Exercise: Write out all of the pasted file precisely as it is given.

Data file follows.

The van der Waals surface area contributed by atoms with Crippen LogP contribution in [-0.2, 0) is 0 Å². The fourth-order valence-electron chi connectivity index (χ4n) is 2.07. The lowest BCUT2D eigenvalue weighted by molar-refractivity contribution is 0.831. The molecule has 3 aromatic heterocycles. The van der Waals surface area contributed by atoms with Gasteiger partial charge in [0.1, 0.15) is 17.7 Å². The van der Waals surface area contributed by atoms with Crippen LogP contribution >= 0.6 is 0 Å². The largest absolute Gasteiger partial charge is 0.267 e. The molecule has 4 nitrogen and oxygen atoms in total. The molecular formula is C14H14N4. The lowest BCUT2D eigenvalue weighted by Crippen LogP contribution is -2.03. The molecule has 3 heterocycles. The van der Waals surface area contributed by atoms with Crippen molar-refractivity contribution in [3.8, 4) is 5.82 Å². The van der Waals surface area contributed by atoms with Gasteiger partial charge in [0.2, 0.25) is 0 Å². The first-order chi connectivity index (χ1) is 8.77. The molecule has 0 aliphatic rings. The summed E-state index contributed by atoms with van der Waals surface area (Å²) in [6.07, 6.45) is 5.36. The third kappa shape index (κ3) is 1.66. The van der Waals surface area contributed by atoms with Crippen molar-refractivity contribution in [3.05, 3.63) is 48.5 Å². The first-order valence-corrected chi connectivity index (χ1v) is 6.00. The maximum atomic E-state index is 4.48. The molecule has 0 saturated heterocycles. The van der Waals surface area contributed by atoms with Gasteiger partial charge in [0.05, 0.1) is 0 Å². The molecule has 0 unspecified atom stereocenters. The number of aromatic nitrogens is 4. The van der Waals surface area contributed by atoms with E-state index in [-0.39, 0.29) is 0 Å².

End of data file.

The van der Waals surface area contributed by atoms with Crippen LogP contribution in [-0.2, 0) is 0 Å². The fourth-order valence-electron chi connectivity index (χ4n) is 2.07. The lowest BCUT2D eigenvalue weighted by molar-refractivity contribution is 0.831. The molecule has 3 aromatic heterocycles. The van der Waals surface area contributed by atoms with Gasteiger partial charge in [0.1, 0.15) is 17.7 Å². The van der Waals surface area contributed by atoms with Crippen LogP contribution >= 0.6 is 0 Å². The largest absolute Gasteiger partial charge is 0.267 e. The molecule has 4 nitrogen and oxygen atoms in total. The molecular formula is C14H14N4. The lowest BCUT2D eigenvalue weighted by Crippen LogP contribution is -2.03. The molecule has 3 heterocycles. The van der Waals surface area contributed by atoms with Crippen molar-refractivity contribution in [3.8, 4) is 5.82 Å². The van der Waals surface area contributed by atoms with Gasteiger partial charge in [0.2, 0.25) is 0 Å². The first-order chi connectivity index (χ1) is 8.77. The molecule has 0 aliphatic rings. The summed E-state index contributed by atoms with van der Waals surface area (Å²) in [6.07, 6.45) is 5.36. The third kappa shape index (κ3) is 1.66. The van der Waals surface area contributed by atoms with Crippen molar-refractivity contribution in [3.05, 3.63) is 48.5 Å². The first-order valence-corrected chi connectivity index (χ1v) is 6.00. The maximum atomic E-state index is 4.48. The molecule has 0 saturated heterocycles. The van der Waals surface area contributed by atoms with Gasteiger partial charge in [0.05, 0.1) is 0 Å². The molecule has 0 unspecified atom stereocenters. The number of aromatic nitrogens is 4. The van der Waals surface area contributed by atoms with E-state index in [-0.39, 0.29) is 0 Å².